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Two reports released today show Wellington has the highest rate of sea-level rise in New Zealand and highlight areas in the region that are vulnerable to coastal flooding over the next 100 years.
The reports, commissioned by the Greater Wellington Regional Council (GW), look at sea-level rise and coastal flooding from storm events in the Wellington region including current trends and future scenarios based on those trends. Wave heights, wind strength, storm-tide levels, sea-level variability and large-scale storm events are all assessed.
Findings from the studies and the implications they are likely to have on the Wellington region’s coasts, communities and local authorities were presented today.
It was found that the Wairarapa and south coasts are exposed to the largest waves, with average wave heights of over 6.0m in places during some of the computer-simulated storm events, but that these areas experience lower storm tides*. In contrast, the Kapiti Coast experiences smaller waves, but is subject to larger storm tide inundation due to shallower sea floors near the coast.
Another key finding in the report is that Wellington Harbour has experienced an average rise in sea level of about 2mm per year over the past 100 years. Most of this rise is due to climate change but is being exacerbated by subsidence of the city over the past decade, caused by slow-slip seismic events from deep tectonic plate movements. Projections for the end of this century indicate sea level in Wellington region could rise by 0.8m by the 2090s or 1.0m by 2115.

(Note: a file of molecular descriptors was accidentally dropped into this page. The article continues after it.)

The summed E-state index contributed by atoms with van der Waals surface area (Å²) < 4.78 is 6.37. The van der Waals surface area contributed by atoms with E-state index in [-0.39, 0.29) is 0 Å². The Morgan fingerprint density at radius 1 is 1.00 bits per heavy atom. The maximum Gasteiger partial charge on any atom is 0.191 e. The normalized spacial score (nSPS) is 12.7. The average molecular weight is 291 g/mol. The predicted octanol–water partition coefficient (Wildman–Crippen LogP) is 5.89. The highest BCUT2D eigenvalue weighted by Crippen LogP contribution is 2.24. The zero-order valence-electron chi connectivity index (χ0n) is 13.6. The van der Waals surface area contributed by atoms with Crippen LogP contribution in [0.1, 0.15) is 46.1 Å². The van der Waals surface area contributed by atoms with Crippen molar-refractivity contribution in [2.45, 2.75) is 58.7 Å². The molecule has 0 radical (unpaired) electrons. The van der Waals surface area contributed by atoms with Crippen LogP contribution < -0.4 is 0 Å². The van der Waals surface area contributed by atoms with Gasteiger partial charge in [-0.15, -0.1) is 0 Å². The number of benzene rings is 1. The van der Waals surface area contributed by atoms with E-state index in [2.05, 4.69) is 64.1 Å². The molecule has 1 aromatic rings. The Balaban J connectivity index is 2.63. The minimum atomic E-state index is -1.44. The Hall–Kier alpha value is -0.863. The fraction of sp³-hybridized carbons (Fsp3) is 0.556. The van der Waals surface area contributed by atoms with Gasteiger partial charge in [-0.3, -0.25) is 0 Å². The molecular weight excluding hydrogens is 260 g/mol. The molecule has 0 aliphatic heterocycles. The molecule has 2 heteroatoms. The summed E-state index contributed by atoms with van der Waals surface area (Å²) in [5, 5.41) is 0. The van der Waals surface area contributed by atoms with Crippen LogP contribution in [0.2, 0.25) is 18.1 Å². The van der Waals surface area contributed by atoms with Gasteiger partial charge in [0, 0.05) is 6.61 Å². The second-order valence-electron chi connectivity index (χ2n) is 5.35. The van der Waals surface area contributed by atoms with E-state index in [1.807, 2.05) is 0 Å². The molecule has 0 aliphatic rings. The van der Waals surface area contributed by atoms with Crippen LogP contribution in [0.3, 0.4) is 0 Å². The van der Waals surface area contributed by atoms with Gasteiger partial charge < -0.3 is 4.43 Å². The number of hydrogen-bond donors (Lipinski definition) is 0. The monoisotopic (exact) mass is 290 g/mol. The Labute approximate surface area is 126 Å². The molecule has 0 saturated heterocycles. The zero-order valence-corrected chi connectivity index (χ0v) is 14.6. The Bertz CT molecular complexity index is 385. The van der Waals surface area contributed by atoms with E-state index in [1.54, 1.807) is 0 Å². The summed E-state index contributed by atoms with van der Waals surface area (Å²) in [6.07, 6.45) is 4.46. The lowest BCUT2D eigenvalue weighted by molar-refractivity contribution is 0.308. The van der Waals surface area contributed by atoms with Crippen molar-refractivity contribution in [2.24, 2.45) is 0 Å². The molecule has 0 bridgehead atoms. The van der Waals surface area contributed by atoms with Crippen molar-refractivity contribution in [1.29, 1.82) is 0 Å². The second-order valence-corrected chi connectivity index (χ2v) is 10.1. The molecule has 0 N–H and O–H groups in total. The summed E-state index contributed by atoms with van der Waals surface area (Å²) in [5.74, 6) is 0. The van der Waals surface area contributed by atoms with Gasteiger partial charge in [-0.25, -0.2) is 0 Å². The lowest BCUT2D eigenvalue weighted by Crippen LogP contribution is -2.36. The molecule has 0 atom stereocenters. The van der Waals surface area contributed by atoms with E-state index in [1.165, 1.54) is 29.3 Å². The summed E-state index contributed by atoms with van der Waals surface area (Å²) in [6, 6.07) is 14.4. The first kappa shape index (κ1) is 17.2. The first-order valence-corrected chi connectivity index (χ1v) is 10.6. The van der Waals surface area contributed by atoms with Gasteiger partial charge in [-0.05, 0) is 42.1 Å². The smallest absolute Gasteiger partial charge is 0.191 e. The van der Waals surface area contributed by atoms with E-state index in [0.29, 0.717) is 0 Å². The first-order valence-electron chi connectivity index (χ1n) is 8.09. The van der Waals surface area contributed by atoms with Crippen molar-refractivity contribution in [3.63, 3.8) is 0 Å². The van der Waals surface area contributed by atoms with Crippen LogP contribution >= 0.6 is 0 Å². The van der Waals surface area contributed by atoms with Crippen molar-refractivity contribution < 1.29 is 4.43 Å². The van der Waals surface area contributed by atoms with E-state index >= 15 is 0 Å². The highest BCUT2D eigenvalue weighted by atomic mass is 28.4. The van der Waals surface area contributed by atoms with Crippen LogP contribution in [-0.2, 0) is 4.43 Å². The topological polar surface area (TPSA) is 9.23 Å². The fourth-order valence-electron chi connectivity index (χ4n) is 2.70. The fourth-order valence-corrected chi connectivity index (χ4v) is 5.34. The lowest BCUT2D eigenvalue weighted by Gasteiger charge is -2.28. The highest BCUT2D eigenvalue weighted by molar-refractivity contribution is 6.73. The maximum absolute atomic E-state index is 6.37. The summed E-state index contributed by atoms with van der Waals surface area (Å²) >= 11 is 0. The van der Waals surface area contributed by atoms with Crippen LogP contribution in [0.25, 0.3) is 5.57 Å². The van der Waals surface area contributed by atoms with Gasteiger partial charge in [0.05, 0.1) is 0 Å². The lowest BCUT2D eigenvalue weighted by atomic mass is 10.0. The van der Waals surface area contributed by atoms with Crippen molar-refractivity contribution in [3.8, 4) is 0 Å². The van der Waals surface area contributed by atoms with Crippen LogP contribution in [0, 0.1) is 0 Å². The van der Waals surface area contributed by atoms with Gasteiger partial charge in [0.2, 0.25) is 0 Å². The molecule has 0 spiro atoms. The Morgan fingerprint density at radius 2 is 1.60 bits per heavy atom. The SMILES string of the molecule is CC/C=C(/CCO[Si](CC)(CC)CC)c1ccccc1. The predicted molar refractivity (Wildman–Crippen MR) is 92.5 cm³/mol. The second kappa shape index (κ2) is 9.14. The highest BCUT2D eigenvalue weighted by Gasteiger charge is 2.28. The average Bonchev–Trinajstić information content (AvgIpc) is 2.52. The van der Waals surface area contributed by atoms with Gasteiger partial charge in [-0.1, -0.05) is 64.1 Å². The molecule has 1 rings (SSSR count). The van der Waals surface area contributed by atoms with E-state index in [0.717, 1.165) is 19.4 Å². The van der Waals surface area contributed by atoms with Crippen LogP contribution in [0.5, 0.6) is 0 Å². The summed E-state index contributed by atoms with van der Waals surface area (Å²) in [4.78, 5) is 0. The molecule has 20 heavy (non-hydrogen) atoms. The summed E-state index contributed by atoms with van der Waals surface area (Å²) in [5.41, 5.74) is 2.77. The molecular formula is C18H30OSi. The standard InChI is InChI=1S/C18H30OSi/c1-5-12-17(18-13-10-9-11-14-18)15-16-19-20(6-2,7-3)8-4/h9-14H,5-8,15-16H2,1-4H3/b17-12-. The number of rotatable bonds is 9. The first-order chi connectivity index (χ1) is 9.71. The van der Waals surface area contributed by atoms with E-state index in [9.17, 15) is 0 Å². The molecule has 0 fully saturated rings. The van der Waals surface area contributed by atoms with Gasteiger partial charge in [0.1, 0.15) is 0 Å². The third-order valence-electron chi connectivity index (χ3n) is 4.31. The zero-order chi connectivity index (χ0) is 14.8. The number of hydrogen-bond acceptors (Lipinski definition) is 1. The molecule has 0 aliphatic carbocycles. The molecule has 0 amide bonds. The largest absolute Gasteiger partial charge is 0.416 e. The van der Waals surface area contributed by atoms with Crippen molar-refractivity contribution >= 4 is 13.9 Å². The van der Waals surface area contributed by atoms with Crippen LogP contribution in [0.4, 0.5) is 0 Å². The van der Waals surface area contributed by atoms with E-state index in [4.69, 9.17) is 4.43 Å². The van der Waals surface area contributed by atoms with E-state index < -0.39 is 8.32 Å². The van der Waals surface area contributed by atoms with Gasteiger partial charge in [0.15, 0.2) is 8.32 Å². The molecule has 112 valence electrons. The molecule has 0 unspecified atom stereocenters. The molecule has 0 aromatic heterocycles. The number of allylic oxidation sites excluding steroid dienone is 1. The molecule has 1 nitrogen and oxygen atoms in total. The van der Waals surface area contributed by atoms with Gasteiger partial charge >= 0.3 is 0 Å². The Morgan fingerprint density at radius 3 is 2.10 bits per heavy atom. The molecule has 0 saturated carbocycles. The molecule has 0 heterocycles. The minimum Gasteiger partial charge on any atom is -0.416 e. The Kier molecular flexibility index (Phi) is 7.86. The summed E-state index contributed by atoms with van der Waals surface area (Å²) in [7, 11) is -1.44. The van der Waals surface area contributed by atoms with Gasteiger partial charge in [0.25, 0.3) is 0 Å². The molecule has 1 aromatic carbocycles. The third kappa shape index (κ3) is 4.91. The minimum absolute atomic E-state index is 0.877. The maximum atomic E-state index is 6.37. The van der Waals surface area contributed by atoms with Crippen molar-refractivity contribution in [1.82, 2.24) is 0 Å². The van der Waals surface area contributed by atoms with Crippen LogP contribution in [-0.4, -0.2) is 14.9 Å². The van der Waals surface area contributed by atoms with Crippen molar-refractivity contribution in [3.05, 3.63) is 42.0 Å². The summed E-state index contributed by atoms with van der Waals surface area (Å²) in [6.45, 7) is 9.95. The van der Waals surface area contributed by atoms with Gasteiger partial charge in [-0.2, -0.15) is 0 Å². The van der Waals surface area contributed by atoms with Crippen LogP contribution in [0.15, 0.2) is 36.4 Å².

The reports will be useful for anyone involved in urban planning to help make decisions around the development of buildings, roads and other infrastructure in low-lying coastal areas.
“It will be especially important to have the reports to inform the new 10-year regional plan we are currently putting together,” says GW Senior Hazards Analyst Dr Iain Dawe.
“We need integrated coastal management in the region with authorities working together to plan for natural disasters in the future. It’s critical we have a long-term view of issues such as sea-level rise that will impact our coastal communities.”
The reports were written by NIWA scientists (Rob Bell, Emily Lane, Scott Stephens, Richard Gorman and David Plew) with consultants Prof. John Hannah and Dr Jeremy Gibb. Funding assistance was provided by Wellington City and Kapiti Coast District Councils.
The sea-level rise report is now available. The report on storm tide and coastal flooding will be available on this site soon.
* Storm tide results from a combination of low air pressure, high waves and strong onshore winds that push water up against the shoreline, causing a temporary rise in water levels for up to three days. When this occurs at high tide, it can cause coastal flooding and damage in low-lying areas, such as that which occurred in Wellington’s Owhiro Bay a few weeks ago.
For more information, contact our media team
QUESTIONS & ANSWERS
1. Is the sea rising?